Do you? Why would I ask such a question? There are so many influences that impact our daily habits. We can't and won't explore all of them in this small space, but there is one that we can touch on today.

For the last five years there has been an explosion of blogs on the net. While most are personal in nature and intended for family and friends, their use continues to evolve. Blogs are not simply about the summer trip to the Spam Museum anymore. Blogging is increasingly used as a publishing means for social and religious commentary, shared in relatively brief snippets. Twenty years ago, there was no means for 'everyman' to publish their thoughts to a worldwide audience. Not so now. Blogs give a platform to every opinion and viewpoint under the sun.

Certainly this mish-mash of hoi polloi writing has its low points, inane ramblings, and downright nastiness. If you watch where you step and exercise a little discrimination in your reading, you can find hundreds of helpful weblogs. But you already know this. In fact, I'm willing to bet you watch numerous blogs which you find interesting, informative, or challenging.

What does this have to do with reading your Bible? Well... do you? You know... actually read your Bible anymore? Or have Christian blogs taken the place of regular Bible reading in your everyday life?

Oh, I know. It's not like you deliberately set out to abandon daily, regular, habitual feeding on God's Word. And after all, you're spending that time reading Christian blogs that talk about, explore, and apply the Bible; right? I'm sure it was never your intent to let your Bible gather dust. There is so much good information, teaching, instruction, and reflection out there. It's all so interesting. But at what cost, dear friends? Are we using wisdom when we pour our lives into endless reading of commentary on the Bible instead of reading the Bible itself and learning directly from the Master?

"Do you still read your Bible?"

Are you convicted by the question? If you are, here are a few suggestions that might help.

  • We must realize that, while God does call pastors, teachers, and theologians to serve the church, there is no command that we must read everything that every good and godly writer has to say. In fact, it is impossible to do so.
  • We must realize that blog posts take inordinantly more time to read than we account for. This is akin to the old timewarp phrase resulting in multiple hours spent at your computer, "I just need to check my email." Yeah, right. Like we just need to throw away a year of our life.
  • We must realize that the internet and blogs are a relatively recent development and we are not conscious of the invasive and dominating impact they are having on our lives. There has not yet been a broad and intentional development of good and right use of them in everyday life. There are indications that more people are starting to acknowledge these personal challenges raised by the new media.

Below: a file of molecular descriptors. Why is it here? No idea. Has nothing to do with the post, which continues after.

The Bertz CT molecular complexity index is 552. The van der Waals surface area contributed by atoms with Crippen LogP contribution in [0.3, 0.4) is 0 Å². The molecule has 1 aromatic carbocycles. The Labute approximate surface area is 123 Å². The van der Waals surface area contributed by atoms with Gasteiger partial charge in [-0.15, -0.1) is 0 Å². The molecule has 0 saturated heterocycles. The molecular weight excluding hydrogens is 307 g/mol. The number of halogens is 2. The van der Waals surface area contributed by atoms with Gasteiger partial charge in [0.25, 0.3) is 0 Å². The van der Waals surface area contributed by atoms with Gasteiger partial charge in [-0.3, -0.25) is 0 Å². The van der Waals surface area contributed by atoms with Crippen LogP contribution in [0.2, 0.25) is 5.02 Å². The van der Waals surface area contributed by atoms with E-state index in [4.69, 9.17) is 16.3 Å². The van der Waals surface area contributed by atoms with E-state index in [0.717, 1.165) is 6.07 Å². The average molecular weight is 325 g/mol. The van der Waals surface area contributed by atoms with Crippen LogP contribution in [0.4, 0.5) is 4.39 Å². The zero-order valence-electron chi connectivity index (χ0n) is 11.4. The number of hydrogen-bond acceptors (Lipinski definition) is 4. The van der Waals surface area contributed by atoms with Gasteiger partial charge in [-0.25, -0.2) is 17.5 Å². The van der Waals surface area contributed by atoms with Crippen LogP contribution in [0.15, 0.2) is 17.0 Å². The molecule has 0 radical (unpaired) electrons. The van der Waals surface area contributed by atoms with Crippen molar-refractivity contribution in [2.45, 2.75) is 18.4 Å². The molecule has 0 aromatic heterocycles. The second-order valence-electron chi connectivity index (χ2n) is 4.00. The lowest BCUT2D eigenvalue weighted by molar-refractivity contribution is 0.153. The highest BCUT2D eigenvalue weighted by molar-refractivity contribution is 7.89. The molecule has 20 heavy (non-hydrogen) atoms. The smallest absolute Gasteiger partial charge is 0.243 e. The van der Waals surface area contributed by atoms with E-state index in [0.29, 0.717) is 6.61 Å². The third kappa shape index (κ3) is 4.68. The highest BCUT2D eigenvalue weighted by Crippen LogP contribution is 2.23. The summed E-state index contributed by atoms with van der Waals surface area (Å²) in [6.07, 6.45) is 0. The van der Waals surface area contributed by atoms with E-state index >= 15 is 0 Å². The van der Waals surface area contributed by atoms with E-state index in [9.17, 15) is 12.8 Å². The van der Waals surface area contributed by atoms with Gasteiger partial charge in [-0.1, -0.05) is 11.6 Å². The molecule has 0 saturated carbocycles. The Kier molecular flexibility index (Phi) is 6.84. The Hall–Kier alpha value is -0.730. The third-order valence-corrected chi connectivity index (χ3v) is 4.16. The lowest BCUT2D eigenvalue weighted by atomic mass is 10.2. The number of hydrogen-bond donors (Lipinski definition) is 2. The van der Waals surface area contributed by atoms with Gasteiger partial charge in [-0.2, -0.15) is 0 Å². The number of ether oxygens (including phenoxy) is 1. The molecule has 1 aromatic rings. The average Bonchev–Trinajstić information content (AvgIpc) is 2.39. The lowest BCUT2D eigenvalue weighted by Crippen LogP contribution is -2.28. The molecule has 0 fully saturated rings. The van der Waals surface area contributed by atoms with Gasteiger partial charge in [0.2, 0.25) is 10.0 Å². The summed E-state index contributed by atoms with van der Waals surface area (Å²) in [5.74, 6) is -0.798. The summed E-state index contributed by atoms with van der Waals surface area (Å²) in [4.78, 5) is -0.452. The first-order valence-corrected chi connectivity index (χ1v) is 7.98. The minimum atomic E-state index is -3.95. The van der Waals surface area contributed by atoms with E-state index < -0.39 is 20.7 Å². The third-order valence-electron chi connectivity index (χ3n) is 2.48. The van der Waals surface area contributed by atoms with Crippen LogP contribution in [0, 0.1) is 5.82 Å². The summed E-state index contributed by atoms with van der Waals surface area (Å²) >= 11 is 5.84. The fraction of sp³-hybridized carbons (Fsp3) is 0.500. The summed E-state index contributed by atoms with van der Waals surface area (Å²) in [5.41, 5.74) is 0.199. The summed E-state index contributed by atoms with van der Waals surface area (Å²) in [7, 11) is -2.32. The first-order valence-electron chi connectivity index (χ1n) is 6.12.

• Pare down your blog 'watch list' to a handful. Stop trying to be omniscient or Solomon in the breadth of your knowledge. You can't be, and you're not.
  • Finally, put down the mouse and go read your Bible today.

December 9, 2008

Follow the Lamb - Section X


There are few things more dangerous or more likely to lead into open error. Take care, for instance, of misunderstanding what the Scripture says about the old man and the new man, the flesh and the spirit, and so making void your own personal responsibility for all you say and do, and also setting aside the necessity for the blood of Christ, as daily needed for our whole person, and the power of the Spirit, as needed constantly for our whole being, as long as we live.

Our Lord and His apostles use many figures to show the greatness of the change produced by being begotten again. They speak of this change as being an actual indwelling of Christ Himself personally. 'Christ in you, the hope of glory' (Col 1:27); 'Christ liveth in me' (Gal 2:20); that 'Christ may dwell in your hearts by faith' (Eph 3:17). But this living and indwelling of Christ does not make us the same as Christ, or Christ the same as we; nor does it make the blood and the Spirit less necessary. It does not make Christ responsible for our sins, nor does it make us sinless. It does not lead us to say: You need not care what you do, for Christ dwells in you, and all you do is His doing.

Again, on the other hand, Scripture speaks of our 'being in Christ' (2 Cor 5:17; 1 Cor 1:30). But our being in Christ does not mean that we (that is, our whole man, body, soul, and spirit) are actually put into Christ as water is put into a vessel. This would destroy the sense; and besides, it would either make us sinless, or it would make Christ the author of our sins, and the doer of all that we do. These figures do mean that there is such a wonderful nearness between Christ and us, such a living connection, that we receive His power and fulness; but they do not mean that we and Christ are no longer two persons, but one,--no longer two bodies, but one--no longer two souls, but one.